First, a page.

Set in stone takes on a new meaning in the Inkalamu, the world’s biggest emerald crystal which was in Delhi yesterday. Recently acquired by Indian jewellery brand Diacolor at an auction in Singapore, the 5,655- carat stone was on display at the brand’s boutique in DLF Emporio, New Delhi, for a select few jewellery connoisseurs.
“Our team is extremely excited to unveil this superb mother nature’s creation, which has been named as the Inkalamu,” said Rishabh Tongya, creative director, Diacolor. “It’s an unreal 5,655-carat emerald crystal of the perfect golden green hue.
The gem was unearthed at Kagem, the world’s largest emerald mine, by London-based gemstone supplier, the Gemfields Group. Said to have remarkable clarity, it is the most expensive single emerald rough sold by Gemfields, and was offered for sale to 45 approved auction partners, chosen for their shared values in responsible practices.
In order to honour two of its conservation partners, the Zambian Carnivore Program and the Niassa Carnivore Project in Mozambique, Gemfields named the emerald ‘Inkalamu’ or lion in the Zambian Bemba language. As a part of its philanthropic initiatives, Gemfields will donate 10 percent of the sale proceeds of the emerald to the two organisations.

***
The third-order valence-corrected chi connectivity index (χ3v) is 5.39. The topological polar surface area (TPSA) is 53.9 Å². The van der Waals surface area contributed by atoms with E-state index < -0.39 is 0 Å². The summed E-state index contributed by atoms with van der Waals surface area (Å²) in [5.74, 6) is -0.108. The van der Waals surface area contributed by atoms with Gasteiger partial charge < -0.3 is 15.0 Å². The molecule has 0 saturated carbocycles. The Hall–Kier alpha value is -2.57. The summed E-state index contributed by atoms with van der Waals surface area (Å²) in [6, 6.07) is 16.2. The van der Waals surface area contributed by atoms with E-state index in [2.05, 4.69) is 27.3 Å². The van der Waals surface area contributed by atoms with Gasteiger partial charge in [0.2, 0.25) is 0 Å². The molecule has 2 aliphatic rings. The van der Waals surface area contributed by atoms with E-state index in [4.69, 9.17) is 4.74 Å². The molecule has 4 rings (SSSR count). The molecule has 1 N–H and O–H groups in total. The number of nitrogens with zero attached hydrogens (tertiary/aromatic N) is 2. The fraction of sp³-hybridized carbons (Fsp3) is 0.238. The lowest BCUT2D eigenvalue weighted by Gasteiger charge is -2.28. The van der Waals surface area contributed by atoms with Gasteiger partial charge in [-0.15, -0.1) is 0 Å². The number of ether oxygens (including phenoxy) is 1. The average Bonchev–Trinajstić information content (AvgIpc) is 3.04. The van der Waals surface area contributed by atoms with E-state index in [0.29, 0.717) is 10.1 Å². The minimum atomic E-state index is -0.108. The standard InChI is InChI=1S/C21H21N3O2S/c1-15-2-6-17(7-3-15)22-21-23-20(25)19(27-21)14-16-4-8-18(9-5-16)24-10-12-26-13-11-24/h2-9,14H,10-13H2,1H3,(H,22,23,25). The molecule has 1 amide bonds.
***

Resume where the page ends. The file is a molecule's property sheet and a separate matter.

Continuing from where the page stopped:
The emerald was discovered on October 2, 2018, by geologist Debapriya Rakshit and Gemfields’s veteran emerald miner Richard Kapeta.
Adrian Banks, managing director for product and sales, Gemfields, predicts that a number of large and fine-quality cut emeralds will be craved out of the Inkamalu. “There might be hundreds of ‘offcuts’ that are fashioned into smaller gems, cabochons, and beads, but the key lies in recovering the fine quality pieces. Given this emerald is such a rare find, it is also perfectly conceivable that the buyer will choose to purchase it as an investment.”
For Rishabh and his father Rajkumar Tongya, this is not the first gemstone purchase which has made headlines. In 2010, they bought an exceptional 1,220 gm (6,100 carats) emerald, which was discovered at Kagem mine again. Owing to its sheer size and magnificence, it was named ‘Insofu’ or baby elephant.
Featured image: Shutterstock
Video: Pranav Bhasin